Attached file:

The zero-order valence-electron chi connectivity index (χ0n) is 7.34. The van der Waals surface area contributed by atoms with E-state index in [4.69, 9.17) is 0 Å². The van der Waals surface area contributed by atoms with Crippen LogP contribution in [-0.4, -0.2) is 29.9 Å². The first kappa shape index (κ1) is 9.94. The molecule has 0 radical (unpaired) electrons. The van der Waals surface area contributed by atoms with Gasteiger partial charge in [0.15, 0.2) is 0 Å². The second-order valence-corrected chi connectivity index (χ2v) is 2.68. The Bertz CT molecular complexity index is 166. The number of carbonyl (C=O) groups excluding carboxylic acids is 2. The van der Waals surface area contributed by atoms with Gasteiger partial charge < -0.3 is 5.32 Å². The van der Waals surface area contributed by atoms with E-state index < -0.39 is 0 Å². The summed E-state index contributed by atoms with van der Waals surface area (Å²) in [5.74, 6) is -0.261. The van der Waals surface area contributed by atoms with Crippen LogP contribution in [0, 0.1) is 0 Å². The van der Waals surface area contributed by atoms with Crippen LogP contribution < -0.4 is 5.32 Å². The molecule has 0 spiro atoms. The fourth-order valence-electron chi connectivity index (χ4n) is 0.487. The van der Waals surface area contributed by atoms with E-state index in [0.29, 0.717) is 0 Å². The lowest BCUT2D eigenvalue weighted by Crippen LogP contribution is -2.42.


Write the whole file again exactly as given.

The zero-order valence-electron chi connectivity index (χ0n) is 7.34. The van der Waals surface area contributed by atoms with E-state index in [4.69, 9.17) is 0 Å². The van der Waals surface area contributed by atoms with Crippen LogP contribution in [-0.4, -0.2) is 29.9 Å². The first kappa shape index (κ1) is 9.94. The molecule has 0 radical (unpaired) electrons. The van der Waals surface area contributed by atoms with Gasteiger partial charge in [0.15, 0.2) is 0 Å². The second-order valence-corrected chi connectivity index (χ2v) is 2.68. The Bertz CT molecular complexity index is 166. The number of carbonyl (C=O) groups excluding carboxylic acids is 2. The van der Waals surface area contributed by atoms with Gasteiger partial charge < -0.3 is 5.32 Å². The van der Waals surface area contributed by atoms with E-state index < -0.39 is 0 Å². The summed E-state index contributed by atoms with van der Waals surface area (Å²) in [5.74, 6) is -0.261. The van der Waals surface area contributed by atoms with Crippen LogP contribution in [0, 0.1) is 0 Å². The van der Waals surface area contributed by atoms with Crippen LogP contribution < -0.4 is 5.32 Å². The molecule has 0 spiro atoms. The fourth-order valence-electron chi connectivity index (χ4n) is 0.487. The van der Waals surface area contributed by atoms with E-state index in [0.29, 0.717) is 0 Å². The lowest BCUT2D eigenvalue weighted by Crippen LogP contribution is -2.42.